We must ensure developing countries have equitable access to covid treatments
All of these programmes that the UK is standing behind must ensure every man, woman and child, whatever background, wherever they’re from, have access to potentially life-saving tests and treatments – and eventually – vaccines, writes Sarah Champion MP. | PA Images
Failure on equitable access to future Covid vaccines would put the UK’s reputation as a development superpower at risk.
Every country around the world has been impacted by coronavirus with indiscriminate cases and deaths regardless of economic power, geography or health care reputation. The impact of the pandemic on developing countries – particularly where economies and health care systems were already weak – is deeply troubling.
We will shortly be publishing our report considering coronavirus in developing countries. During the inquiry we heard how the pandemic could set back development progress 30 years. There are so many unknowns. It is incredibly challenging – sometimes impossible – to get an accurate picture of the scale of the outbreak in certain countries with insufficient testing posing severe challenges to mounting an effective response.
Part of that response will of course be the roll-out of vaccines, and we are hearing promising murmurings that one or more vaccines could be ready in the coming months.
But without special measures, the Global South could be waiting some time for vaccine supplies to be either available or accessible.
To tackle the global pandemic of coronavirus, we must learn from the past challenges
Past episodes of developing countries seeking equitable access to medicines have been shameful.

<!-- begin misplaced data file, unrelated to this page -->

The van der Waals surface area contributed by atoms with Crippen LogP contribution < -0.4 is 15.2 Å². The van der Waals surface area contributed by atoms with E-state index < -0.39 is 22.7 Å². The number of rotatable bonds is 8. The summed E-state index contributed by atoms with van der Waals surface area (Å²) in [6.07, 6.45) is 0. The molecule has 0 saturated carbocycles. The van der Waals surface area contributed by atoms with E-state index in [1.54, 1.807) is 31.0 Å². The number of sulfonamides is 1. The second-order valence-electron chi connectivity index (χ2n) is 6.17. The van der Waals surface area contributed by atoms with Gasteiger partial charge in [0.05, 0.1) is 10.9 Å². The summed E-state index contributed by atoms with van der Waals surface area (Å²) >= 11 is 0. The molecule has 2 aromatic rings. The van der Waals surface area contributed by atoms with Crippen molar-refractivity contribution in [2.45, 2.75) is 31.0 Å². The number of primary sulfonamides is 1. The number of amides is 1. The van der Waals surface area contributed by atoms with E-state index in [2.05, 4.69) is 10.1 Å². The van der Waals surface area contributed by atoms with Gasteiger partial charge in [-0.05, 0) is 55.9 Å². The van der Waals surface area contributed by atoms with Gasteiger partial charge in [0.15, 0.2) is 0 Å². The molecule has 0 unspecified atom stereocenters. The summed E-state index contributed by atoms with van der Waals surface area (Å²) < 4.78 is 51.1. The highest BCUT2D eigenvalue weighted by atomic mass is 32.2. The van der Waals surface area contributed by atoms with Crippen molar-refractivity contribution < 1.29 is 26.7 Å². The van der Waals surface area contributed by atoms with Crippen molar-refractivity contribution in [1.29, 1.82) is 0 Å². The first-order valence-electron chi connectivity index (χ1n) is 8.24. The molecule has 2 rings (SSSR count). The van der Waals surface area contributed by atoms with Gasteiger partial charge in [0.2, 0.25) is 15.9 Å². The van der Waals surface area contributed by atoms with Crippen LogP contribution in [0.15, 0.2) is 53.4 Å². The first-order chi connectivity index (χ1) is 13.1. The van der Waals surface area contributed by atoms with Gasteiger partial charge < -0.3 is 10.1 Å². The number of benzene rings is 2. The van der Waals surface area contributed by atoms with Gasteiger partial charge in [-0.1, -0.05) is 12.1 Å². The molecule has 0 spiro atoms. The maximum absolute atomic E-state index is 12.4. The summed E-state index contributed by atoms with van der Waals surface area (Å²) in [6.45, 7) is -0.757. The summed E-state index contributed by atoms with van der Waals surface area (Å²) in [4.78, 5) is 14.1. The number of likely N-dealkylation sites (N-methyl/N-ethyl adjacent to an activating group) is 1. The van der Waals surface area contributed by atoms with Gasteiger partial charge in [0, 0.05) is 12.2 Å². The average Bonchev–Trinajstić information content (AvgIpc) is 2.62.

We have seen many people across Africa priced out of treatment for HIV/AIDs with some drugs costing up to $10,000 a year. But when South Africa passed legislation facilitating access to cheaper products, it caused international uproar with pharma companies suing the government for breaching WTO rules.
Meanwhile cancer drugs are priced at such a level to favour access in high-income countries, with many poorer countries priced out. Consequently, survival rates are significantly impacted: the US 5-year overall survival rate of 84% for breast cancer compared to 12% in Gambia. Drug companies must cover their R&D costs but, equally, there must be a way for low income countries and communities to get a fairer deal.
To tackle the global pandemic of coronavirus, we must learn from the past challenges mentioned above.
The UK government should be commended for showing international leadership, allocating £1,224 million to the global response and calling out the selfish attitudes of many countries stockpiling PPE earlier this year.
It is right that the government has thrown its weight behind CEPI and Covax which champion equitable access to future Covid vaccines. The Government is also supporting R&D projects for treatments and tests also based on equitable global access.
However, it has stopped short of supporting the WHO’s whole ‘ACT’ programme which brings all relevant organisations together from around the world to champion Covid-related R&D. We can speculate why this is.
It is imperative that equitable access means equitable access. All of these programmes that the UK is standing behind must ensure every man, woman and child, whatever background, wherever they’re from, have access to potentially life-saving tests and treatments – and eventually – vaccines. They must not be priced out by a lack of planning ahead or anyone forgetting the amount of public money committed to this work.
Failure on equitable access really would put the UK’s reputation as a development superpower at risk.
We must not forget the potential for self-interested angle here. It’s not rocket science – it’s epidemiology – for anyone to be safe from a ferociously infectious viral pandemic, everyone must be safe, no one can be left behind.
Sarah Champion is the Labour MP for Rotherham and chair of the International Development Committee.
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